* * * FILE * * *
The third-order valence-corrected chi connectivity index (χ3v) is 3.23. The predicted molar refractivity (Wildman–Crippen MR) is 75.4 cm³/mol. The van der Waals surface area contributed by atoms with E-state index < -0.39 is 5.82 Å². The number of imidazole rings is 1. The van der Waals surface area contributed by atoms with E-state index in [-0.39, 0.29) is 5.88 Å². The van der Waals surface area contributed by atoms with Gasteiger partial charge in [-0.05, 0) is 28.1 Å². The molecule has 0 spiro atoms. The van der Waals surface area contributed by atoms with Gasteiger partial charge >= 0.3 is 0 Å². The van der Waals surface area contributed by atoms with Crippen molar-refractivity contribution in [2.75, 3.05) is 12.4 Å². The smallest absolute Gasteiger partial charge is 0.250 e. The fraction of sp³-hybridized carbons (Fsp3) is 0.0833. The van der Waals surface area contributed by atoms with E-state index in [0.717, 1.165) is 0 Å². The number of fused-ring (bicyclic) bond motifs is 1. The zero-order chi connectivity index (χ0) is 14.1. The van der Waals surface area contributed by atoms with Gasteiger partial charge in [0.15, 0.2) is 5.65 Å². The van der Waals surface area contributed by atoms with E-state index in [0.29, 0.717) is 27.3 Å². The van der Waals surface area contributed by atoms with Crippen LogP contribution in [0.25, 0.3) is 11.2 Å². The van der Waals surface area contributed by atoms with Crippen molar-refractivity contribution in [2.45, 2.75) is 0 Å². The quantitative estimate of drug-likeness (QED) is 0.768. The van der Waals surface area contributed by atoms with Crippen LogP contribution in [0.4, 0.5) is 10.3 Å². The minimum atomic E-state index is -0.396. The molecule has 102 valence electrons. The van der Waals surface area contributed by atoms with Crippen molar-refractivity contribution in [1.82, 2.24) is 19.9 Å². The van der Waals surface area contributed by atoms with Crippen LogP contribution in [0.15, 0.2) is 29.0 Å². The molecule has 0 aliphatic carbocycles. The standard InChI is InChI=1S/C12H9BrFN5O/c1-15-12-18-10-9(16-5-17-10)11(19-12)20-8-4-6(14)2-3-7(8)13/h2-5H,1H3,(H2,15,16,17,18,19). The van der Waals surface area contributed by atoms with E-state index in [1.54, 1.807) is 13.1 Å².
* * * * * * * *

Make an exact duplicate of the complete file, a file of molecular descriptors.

The third-order valence-corrected chi connectivity index (χ3v) is 3.23. The predicted molar refractivity (Wildman–Crippen MR) is 75.4 cm³/mol. The van der Waals surface area contributed by atoms with E-state index < -0.39 is 5.82 Å². The number of imidazole rings is 1. The van der Waals surface area contributed by atoms with E-state index in [-0.39, 0.29) is 5.88 Å². The van der Waals surface area contributed by atoms with Gasteiger partial charge in [-0.05, 0) is 28.1 Å². The molecule has 0 spiro atoms. The van der Waals surface area contributed by atoms with Gasteiger partial charge >= 0.3 is 0 Å². The van der Waals surface area contributed by atoms with Crippen molar-refractivity contribution in [2.75, 3.05) is 12.4 Å². The smallest absolute Gasteiger partial charge is 0.250 e. The fraction of sp³-hybridized carbons (Fsp3) is 0.0833. The van der Waals surface area contributed by atoms with E-state index in [0.717, 1.165) is 0 Å². The number of fused-ring (bicyclic) bond motifs is 1. The zero-order chi connectivity index (χ0) is 14.1. The van der Waals surface area contributed by atoms with Gasteiger partial charge in [0.15, 0.2) is 5.65 Å². The van der Waals surface area contributed by atoms with E-state index in [0.29, 0.717) is 27.3 Å². The van der Waals surface area contributed by atoms with Crippen LogP contribution in [0.25, 0.3) is 11.2 Å². The van der Waals surface area contributed by atoms with Crippen molar-refractivity contribution in [2.45, 2.75) is 0 Å². The quantitative estimate of drug-likeness (QED) is 0.768. The van der Waals surface area contributed by atoms with Crippen LogP contribution in [0.4, 0.5) is 10.3 Å². The minimum atomic E-state index is -0.396. The molecule has 102 valence electrons. The van der Waals surface area contributed by atoms with Crippen molar-refractivity contribution in [1.82, 2.24) is 19.9 Å². The van der Waals surface area contributed by atoms with Crippen LogP contribution in [0.15, 0.2) is 29.0 Å². The molecule has 0 aliphatic carbocycles. The standard InChI is InChI=1S/C12H9BrFN5O/c1-15-12-18-10-9(16-5-17-10)11(19-12)20-8-4-6(14)2-3-7(8)13/h2-5H,1H3,(H2,15,16,17,18,19). The van der Waals surface area contributed by atoms with E-state index in [1.54, 1.807) is 13.1 Å².